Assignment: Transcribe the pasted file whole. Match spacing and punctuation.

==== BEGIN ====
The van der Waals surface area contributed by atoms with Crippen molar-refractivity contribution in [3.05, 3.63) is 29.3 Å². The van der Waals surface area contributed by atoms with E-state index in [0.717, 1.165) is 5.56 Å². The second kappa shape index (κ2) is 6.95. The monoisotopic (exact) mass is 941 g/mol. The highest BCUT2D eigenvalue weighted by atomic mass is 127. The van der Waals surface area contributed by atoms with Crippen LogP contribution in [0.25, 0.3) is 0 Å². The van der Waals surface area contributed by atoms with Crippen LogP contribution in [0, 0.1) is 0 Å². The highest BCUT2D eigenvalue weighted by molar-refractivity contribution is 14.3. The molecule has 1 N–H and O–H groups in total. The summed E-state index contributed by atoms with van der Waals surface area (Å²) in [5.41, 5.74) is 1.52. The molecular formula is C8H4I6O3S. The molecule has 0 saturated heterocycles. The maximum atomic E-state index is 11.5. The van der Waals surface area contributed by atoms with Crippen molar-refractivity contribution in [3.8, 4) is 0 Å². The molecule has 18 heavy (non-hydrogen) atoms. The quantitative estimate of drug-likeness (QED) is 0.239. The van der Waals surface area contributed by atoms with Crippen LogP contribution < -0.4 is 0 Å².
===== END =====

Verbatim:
The van der Waals surface area contributed by atoms with Crippen molar-refractivity contribution in [3.05, 3.63) is 29.3 Å². The van der Waals surface area contributed by atoms with E-state index in [0.717, 1.165) is 5.56 Å². The second kappa shape index (κ2) is 6.95. The monoisotopic (exact) mass is 941 g/mol. The highest BCUT2D eigenvalue weighted by atomic mass is 127. The van der Waals surface area contributed by atoms with Crippen LogP contribution in [0.25, 0.3) is 0 Å². The van der Waals surface area contributed by atoms with Crippen LogP contribution in [0, 0.1) is 0 Å². The highest BCUT2D eigenvalue weighted by molar-refractivity contribution is 14.3. The molecule has 1 N–H and O–H groups in total. The summed E-state index contributed by atoms with van der Waals surface area (Å²) in [5.41, 5.74) is 1.52. The molecular formula is C8H4I6O3S. The molecule has 0 saturated heterocycles. The maximum atomic E-state index is 11.5. The van der Waals surface area contributed by atoms with Crippen molar-refractivity contribution in [3.8, 4) is 0 Å². The molecule has 18 heavy (non-hydrogen) atoms. The quantitative estimate of drug-likeness (QED) is 0.239. The van der Waals surface area contributed by atoms with Crippen LogP contribution < -0.4 is 0 Å².